Hopkins has run a successful program for talented students in a poor neighborhood of Brooklyn, but it doesn't have the financial support to provide full scholarships to all needy applicants, said Luciano Corazza, director of academic programs for the Hopkins Center for Talented Youth. The economic issues, he said, extend beyond tuition to a place to study in the home and, in the case of the Stanford program, a computer.

On the other hand, Suppes and Ravaglia point out that the cost of computers is declining, and schools with five or six students to serve could use the technology far less expensively than hiring a teacher for a small class. (The Stanford EPGY CD-ROM courses are also used in some schools by teachers as a tool for helping them individualize instruction.) Suppes and Ravaglia consider gifted students in sparsely populated regions of the country one of their important clienteles.

Julie Montgomery, who is the K-8 tutor/coordinator said that "e-mail is a wonderful way of communicating with students because it increases the teachers' efficiency hundreds of percent." Montgomery, with the aid of computers, tutors 270 students, compared to the 150 to 180 that high school teachers typically teach.

Early college admission, credit

Another looming issue is how to give credit for courses beyond the reach of the College Board's existing Advanced Placement program. AP test results are accepted by colleges and universities as evidence of post- secondary accomplishment. To date, students in the Education Program for Gifted Youth have taken 92 of the College Board's Advanced Placement exams. All received a passing score.

"To make substantial numbers of courses beyond AP available, the students need to get academic credit," Suppes said.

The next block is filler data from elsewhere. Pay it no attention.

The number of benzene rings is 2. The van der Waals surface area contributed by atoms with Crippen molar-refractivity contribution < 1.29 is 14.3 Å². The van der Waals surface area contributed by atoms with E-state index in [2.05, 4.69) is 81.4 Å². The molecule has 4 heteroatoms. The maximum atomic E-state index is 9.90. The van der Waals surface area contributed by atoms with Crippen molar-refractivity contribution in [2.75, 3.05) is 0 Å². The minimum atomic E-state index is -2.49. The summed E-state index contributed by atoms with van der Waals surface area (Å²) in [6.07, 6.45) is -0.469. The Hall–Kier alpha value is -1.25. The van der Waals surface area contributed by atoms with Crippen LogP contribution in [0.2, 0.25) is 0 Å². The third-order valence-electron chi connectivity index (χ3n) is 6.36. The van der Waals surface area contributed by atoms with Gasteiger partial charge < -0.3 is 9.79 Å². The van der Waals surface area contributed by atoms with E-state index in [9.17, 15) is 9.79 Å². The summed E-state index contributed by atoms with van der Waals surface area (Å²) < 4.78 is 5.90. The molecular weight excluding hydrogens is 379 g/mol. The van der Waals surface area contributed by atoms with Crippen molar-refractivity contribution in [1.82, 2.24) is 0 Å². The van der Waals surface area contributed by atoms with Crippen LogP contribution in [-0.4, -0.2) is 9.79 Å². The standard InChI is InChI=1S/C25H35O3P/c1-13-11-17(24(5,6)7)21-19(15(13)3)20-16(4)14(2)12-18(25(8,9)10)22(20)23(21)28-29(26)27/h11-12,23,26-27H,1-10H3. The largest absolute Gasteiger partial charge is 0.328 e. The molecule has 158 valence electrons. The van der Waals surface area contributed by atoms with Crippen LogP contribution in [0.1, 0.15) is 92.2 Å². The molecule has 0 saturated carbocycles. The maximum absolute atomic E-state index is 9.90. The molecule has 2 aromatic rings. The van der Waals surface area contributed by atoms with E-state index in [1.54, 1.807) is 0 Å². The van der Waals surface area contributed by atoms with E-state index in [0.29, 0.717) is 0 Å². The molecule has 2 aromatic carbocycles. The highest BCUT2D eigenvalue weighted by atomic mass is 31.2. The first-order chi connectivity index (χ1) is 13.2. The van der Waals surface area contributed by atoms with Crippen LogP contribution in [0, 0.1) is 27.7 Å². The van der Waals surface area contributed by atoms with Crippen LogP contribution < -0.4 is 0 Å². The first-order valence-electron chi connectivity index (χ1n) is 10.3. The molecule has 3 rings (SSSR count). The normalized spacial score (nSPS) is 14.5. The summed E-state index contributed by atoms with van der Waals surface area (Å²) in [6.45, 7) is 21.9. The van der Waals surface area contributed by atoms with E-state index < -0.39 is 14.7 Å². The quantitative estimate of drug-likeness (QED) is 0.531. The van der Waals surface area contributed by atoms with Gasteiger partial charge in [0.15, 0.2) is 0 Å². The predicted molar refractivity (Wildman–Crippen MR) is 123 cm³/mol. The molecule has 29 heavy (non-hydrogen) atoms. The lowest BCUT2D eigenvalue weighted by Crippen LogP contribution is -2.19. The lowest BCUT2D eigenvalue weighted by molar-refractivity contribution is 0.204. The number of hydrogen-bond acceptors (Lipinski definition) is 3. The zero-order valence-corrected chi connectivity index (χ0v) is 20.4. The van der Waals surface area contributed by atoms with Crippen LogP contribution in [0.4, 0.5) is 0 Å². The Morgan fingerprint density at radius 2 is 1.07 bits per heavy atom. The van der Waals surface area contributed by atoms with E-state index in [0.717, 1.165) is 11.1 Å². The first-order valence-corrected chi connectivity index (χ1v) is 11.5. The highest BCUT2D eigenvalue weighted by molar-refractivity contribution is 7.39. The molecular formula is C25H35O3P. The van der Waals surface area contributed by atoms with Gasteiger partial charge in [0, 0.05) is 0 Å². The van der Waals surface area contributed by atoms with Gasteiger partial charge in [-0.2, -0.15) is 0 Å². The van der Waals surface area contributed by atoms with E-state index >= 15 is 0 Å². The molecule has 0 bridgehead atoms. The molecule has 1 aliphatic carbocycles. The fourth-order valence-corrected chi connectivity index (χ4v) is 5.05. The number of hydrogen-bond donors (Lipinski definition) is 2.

"The two things we know about students really working on something hard is that they need a structure [in which] to do it and they need accreditation. Accreditation is an important issue, and I think we have a good chance of getting it through the Stanford Faculty Senate on an experimental basis."

The senate's Committee on Academic Achievement and Appraisal last spring recommended an experiment that would allow students who eventually matriculate here to earn Stanford credit for courses beyond the advanced placement program. The university's mathematics and physics departments are involved in certifying that the content and teaching quality of the courses match the department's own advanced undergraduate offerings, said Mason Yearian, the chair of the committee last year and a physics professor who has helped develop the advanced computerized courses in physics. The proposal, he said, will soon go to the senate's steering committee and is likely to be adopted this fall on a three-year trial basis.

Faculty in mathematics and physics, Yearian said, have been "a little upset" in recent years that they do not seem to be drawing as many extremely gifted students in their areas of expertise as Harvard, and they hope the computer course contact and credit offer from Stanford will draw a handful more such students to Stanford each year.

Added Suppes: "For the nation as a whole we hope the benefit will be more students involved in serious learning of math and physics, including many who might have never studied these subjects at all because they spent their time looking out the window in classes where they were not learning much."